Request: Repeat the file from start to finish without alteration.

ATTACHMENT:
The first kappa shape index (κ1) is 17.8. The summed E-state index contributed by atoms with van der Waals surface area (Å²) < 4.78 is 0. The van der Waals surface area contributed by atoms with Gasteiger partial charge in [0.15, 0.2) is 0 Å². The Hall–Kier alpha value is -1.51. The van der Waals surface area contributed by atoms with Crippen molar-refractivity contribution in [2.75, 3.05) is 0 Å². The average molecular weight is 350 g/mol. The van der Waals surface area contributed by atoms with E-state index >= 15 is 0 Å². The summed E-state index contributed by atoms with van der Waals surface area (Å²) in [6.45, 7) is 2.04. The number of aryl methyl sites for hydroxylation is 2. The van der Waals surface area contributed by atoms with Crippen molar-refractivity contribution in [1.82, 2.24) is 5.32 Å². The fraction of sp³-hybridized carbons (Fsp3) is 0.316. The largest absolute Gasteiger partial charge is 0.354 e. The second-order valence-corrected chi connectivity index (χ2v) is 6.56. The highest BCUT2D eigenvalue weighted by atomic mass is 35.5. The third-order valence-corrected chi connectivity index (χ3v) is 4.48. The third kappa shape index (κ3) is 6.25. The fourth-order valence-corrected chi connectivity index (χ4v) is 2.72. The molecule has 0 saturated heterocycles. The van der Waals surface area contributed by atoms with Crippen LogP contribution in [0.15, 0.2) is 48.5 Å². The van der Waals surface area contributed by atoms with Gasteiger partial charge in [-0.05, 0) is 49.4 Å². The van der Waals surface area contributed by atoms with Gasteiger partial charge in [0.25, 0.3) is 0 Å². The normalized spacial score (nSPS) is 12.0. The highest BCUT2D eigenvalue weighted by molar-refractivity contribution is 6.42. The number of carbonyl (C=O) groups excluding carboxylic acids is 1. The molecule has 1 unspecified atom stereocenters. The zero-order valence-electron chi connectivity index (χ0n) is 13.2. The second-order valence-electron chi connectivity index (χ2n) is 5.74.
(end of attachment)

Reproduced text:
The first kappa shape index (κ1) is 17.8. The summed E-state index contributed by atoms with van der Waals surface area (Å²) < 4.78 is 0. The van der Waals surface area contributed by atoms with Gasteiger partial charge in [0.15, 0.2) is 0 Å². The Hall–Kier alpha value is -1.51. The van der Waals surface area contributed by atoms with Crippen molar-refractivity contribution in [2.75, 3.05) is 0 Å². The average molecular weight is 350 g/mol. The van der Waals surface area contributed by atoms with E-state index >= 15 is 0 Å². The summed E-state index contributed by atoms with van der Waals surface area (Å²) in [6.45, 7) is 2.04. The number of aryl methyl sites for hydroxylation is 2. The van der Waals surface area contributed by atoms with Crippen molar-refractivity contribution in [1.82, 2.24) is 5.32 Å². The fraction of sp³-hybridized carbons (Fsp3) is 0.316. The largest absolute Gasteiger partial charge is 0.354 e. The second-order valence-corrected chi connectivity index (χ2v) is 6.56. The highest BCUT2D eigenvalue weighted by atomic mass is 35.5. The third-order valence-corrected chi connectivity index (χ3v) is 4.48. The third kappa shape index (κ3) is 6.25. The fourth-order valence-corrected chi connectivity index (χ4v) is 2.72. The molecule has 0 saturated heterocycles. The van der Waals surface area contributed by atoms with Crippen LogP contribution in [0.15, 0.2) is 48.5 Å². The van der Waals surface area contributed by atoms with Gasteiger partial charge in [-0.05, 0) is 49.4 Å². The van der Waals surface area contributed by atoms with Gasteiger partial charge in [0.25, 0.3) is 0 Å². The normalized spacial score (nSPS) is 12.0. The highest BCUT2D eigenvalue weighted by molar-refractivity contribution is 6.42. The number of carbonyl (C=O) groups excluding carboxylic acids is 1. The molecule has 1 unspecified atom stereocenters. The zero-order valence-electron chi connectivity index (χ0n) is 13.2. The second-order valence-electron chi connectivity index (χ2n) is 5.74.